Pension adviser engagement is still too low


Article by Phil

Pension adviser engagement is still too low according to the latest figures from the Department of Work and Pensions (DWP) which continue to paint a bleak picture for millions moving towards retirement.

According to the survey of over 2,500 people:

  • A quarter of people aged between 40 and 75 did not have a private pension.
  • A further 16% had not started making any savings for retirement – including some of those questioned who were aged over 70!
  • 15% of people aged between 65 and 70 are still in full time employment.
  • And 5% of those over 70. Presumably those who hadn’t made any pension adviser engagement provisions for retirement.
  • Over half of those without any pension provision said it was because they couldn’t afford to make any contributions.
  • Over 60% of those questioned who were under 65 said they intended to keep working beyond the state retirement age.
  • Almost half of people said that they didn’t expect their pensions to be their main source of income after retirement.
  • 25% of those who hadn’t already retired said that they would look at equity release options to support their income. This is borne out by the latest figures from Aviva which said that equity release drawdown was now £140 million, up from £16 million the year before. Nearly a tenfold increase.
  • 22% said that they expected to use funds from an inheritance.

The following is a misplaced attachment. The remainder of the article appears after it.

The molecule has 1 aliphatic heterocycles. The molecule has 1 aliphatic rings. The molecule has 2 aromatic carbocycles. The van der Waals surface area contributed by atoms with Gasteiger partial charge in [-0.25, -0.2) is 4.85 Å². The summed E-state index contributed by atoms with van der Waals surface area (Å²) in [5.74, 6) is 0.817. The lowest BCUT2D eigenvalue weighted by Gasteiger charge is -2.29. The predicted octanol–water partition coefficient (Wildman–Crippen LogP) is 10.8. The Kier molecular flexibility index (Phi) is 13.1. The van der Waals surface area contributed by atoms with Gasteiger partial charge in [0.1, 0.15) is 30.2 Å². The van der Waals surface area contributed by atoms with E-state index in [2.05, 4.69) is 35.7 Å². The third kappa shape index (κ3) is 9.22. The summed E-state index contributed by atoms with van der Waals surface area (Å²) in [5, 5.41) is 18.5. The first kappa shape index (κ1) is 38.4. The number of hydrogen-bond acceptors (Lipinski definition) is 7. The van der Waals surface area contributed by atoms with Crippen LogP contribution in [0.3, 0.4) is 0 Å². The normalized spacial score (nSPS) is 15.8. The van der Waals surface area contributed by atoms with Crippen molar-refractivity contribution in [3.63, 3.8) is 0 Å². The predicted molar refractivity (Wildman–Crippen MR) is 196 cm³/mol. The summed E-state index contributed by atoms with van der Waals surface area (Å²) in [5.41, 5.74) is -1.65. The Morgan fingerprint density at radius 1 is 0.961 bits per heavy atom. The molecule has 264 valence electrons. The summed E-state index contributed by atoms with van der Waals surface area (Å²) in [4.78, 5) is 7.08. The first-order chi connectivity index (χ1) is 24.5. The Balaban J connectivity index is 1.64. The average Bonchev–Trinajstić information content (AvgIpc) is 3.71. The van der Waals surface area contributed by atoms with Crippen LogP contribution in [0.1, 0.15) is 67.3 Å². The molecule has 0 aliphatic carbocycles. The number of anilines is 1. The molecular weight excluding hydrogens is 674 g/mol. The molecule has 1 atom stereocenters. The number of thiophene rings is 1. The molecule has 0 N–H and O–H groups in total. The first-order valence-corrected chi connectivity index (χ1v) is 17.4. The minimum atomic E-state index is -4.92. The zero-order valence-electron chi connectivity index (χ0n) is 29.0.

• 35% of the self employed said that they had no pension provisions.

Single mothers are particularly hard done by. On average single mothers have only £29,000 in their pensions compared to an average of £275,000 for married couples. There are 1.7 million single mothers in the UK. 40% have no pensions at all.

The survey also looked at those who had cashed in on their pensions since the introduction of freedoms in 2015. Over 90% of those who’d taken a lump sum said they were happy. Plus, two thirds of those who had transferred their pensions.

The figures are also reflected in the latest survey from Aviva.

That showed that under 35’s were the most concerned about their financial futures. With over 65’s being the least concerned.

Aviva followed up the survey with their own tips on how top plan for a “happy” retirement. Some of these tips included:

  • Starting pension contributions at least 40 years before retirement.
  • Paying contributions of at least 12.5% of your salary into a pension.
  • Try to build up a pension pots that is a least ten times your salary.
  • Make sure you search for any lost pensions.
  • Keep checking to see if you are on track.
  • Arrange a pension adviser engagement early on.

All good suggestions that we would agree with.


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